Democratic delegate works for Sanders and single-payer healthcare

July 29, 2016

For Eve Shapiro, MD, MPH, being a delegate at this year’s Democratic National Convention is just the latest expression of her dedication to progressive causes.

For Eve Shapiro, MD, MPH, being a delegate at this year’s Democratic National Convention is just the latest expression of her dedication to progressive causes.

 

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Shapiro, a Tucson, Arizona pediatrician, voted for Vermont Senator Bernie Sanders in her state’s Democratic primary because of his support for a single-payer health plan, as well as other liberal causes.  She became a member of Arizona’s delegation as a result of her work with the state chapter of Progressive Democrats of America, an outgrowth of Vermont Governor Howard Dean’s unsuccessful campaign for the 2004 Democratic presidential nomination. In 2000, she campaigned vigorously on behalf of a successful initiative to expand Medicaid access in Arizona.

“I’ve been involved in politics since I was in high school, when I worked on the Eugene McCarthy campaign,” she said in a telephone interview with Medical Economics. “I kind of grew up with an emphasis on social justice. Now I try to get involved with progressive candidates on all different levels from governor to congressional races to local races.”

In addition to her local activity, Shapiro is a long-time member of Physicians for a National Health Plan. “As a physician, I could see the inequalities of our health system, and the only possible way to cover everyone at an affordable cost is a single-payer system,” she said. “The logic was so clear to me, and the evidence so overwhelming, that I felt I had to be part of this group.” Now she gives talks on the subject to students at the University of Arizona College of Medicine.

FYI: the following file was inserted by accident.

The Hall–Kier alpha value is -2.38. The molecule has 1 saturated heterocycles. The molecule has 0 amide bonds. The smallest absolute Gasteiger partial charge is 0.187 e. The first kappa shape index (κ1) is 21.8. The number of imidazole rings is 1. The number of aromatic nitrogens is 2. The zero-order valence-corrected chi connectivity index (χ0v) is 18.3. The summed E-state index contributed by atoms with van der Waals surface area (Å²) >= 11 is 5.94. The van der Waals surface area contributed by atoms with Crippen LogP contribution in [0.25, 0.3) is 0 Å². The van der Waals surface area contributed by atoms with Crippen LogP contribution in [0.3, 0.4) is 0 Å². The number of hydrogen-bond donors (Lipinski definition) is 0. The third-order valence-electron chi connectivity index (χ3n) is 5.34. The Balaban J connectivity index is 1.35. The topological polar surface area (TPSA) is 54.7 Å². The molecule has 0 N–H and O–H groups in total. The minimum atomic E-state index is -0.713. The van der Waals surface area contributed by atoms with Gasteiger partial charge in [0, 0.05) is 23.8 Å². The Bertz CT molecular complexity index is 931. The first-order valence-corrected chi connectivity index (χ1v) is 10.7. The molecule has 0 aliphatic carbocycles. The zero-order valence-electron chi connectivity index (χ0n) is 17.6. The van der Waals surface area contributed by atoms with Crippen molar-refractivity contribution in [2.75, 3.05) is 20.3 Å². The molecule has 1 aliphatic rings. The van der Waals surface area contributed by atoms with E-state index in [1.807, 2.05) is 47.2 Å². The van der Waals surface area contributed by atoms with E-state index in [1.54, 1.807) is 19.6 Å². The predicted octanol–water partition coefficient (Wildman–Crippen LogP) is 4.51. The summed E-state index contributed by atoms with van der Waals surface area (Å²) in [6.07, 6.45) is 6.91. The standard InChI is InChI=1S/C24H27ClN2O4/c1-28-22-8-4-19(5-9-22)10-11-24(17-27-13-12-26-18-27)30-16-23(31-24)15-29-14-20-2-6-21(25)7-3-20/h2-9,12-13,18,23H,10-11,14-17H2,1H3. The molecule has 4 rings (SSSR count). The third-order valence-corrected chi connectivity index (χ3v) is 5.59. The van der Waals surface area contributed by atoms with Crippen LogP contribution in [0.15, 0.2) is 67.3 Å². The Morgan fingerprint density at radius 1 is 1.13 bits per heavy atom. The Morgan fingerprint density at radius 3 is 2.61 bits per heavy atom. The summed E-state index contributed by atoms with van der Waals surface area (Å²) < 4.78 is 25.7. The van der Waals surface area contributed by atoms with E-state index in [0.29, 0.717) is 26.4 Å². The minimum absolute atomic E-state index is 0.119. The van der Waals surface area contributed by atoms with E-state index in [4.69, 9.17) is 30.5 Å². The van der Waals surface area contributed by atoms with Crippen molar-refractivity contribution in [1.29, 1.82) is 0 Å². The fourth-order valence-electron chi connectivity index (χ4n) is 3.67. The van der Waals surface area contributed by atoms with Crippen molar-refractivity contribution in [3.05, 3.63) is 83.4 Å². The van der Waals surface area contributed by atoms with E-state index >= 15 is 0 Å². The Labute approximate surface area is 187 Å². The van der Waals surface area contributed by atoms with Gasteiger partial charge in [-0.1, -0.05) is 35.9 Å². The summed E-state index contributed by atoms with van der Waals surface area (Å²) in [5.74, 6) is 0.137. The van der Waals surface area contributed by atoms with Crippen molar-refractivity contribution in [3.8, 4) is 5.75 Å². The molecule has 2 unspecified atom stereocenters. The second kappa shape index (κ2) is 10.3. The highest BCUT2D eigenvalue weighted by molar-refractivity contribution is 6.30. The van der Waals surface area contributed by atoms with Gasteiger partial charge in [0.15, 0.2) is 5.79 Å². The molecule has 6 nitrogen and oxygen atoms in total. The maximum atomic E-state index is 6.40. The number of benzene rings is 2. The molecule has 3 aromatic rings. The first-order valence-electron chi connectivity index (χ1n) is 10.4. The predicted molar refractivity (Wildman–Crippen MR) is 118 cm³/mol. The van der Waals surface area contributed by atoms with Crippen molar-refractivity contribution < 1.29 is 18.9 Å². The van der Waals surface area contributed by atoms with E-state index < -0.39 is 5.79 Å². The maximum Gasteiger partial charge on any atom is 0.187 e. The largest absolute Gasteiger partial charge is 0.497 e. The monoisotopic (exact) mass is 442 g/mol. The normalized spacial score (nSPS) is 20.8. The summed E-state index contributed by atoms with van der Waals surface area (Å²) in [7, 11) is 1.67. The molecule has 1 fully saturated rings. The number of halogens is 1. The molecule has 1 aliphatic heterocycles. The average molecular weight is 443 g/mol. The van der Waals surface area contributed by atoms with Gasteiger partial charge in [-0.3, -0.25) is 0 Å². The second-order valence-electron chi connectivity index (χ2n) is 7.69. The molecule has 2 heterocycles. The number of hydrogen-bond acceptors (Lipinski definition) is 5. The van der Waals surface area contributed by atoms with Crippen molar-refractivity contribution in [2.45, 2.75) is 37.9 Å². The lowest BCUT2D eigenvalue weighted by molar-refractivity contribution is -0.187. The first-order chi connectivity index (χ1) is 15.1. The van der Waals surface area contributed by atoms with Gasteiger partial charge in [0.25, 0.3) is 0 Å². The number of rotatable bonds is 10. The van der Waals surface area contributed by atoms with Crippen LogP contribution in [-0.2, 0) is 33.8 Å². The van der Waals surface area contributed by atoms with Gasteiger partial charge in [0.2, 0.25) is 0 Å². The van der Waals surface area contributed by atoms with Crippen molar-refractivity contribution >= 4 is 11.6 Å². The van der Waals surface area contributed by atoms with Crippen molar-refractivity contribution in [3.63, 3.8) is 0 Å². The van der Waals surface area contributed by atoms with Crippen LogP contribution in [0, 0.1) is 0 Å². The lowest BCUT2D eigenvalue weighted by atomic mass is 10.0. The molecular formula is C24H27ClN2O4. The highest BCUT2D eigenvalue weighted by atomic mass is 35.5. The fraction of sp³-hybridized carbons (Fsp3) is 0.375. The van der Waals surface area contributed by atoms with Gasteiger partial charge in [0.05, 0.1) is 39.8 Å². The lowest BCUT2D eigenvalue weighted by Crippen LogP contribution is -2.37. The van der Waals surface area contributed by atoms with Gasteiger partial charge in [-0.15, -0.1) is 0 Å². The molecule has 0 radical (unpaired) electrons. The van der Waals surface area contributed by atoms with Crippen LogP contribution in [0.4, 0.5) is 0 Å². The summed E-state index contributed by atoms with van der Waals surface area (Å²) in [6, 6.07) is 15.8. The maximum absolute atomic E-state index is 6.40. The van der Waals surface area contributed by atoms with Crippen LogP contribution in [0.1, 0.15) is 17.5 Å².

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Working on behalf of progressive causes in a largely conservative state such as Arizona can be frustrating at times, she admits. But it is made easier by being in Tucson, which is home to the University of Arizona and generally more liberal than the rest of the state. “And even in other parts of the state there are progressive people,” she said.

A native of Long Island, New York, Shapiro first practiced in New York City, then moved to Rochester, where her husband was doing a residency in family practice. The couple came to Arizona because of his requirement to work off a National Health Service Corps student loan. “I said ‘I’m not buying another snowsuit for our kids so we’d better go somewhere south,’” she recalled with a laugh.

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Regarding the two parties’ stands on healthcare issues, Shapiro called the GOP platform “a joke. They have the same old stuff they pull out, like selling insurance across state lines and offering premium support. None of those things are going to solve the problems we have in our healthcare system.”

 

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She was only slightly more sympathetic to the Democrats: A push to include single-payer in the party’s platform failed, she noted, “so instead they included some half-hearted things about improving the Affordable Care Act. (ACA)But because the ACA includes private insurance companies it can never fix the problems, It’s never going to make healthcare universal and at an affordable cost.”

Shapiro lays some of the blame for the lack of support for single-payer at the feet of the national news media. She cites a national publication that claimed Sanders’ plan would cost up to a trillion dollars. “It was ridiculous, a complete misstatement of the facts,” she said. “I felt the media didn’t do any homework.”

Sanders himself addressed his supporters at the convention the afternoon before he endorsed Hillary Clinton as the party’s nominee. “He talked about continuing what he calls the political revolution, working on the issues he brought up in his campaign like single payer, income inequality and immigration reform,” Shapiro said. “He told us we have to continue it by getting people elected at all levels of government, from school boards on up.”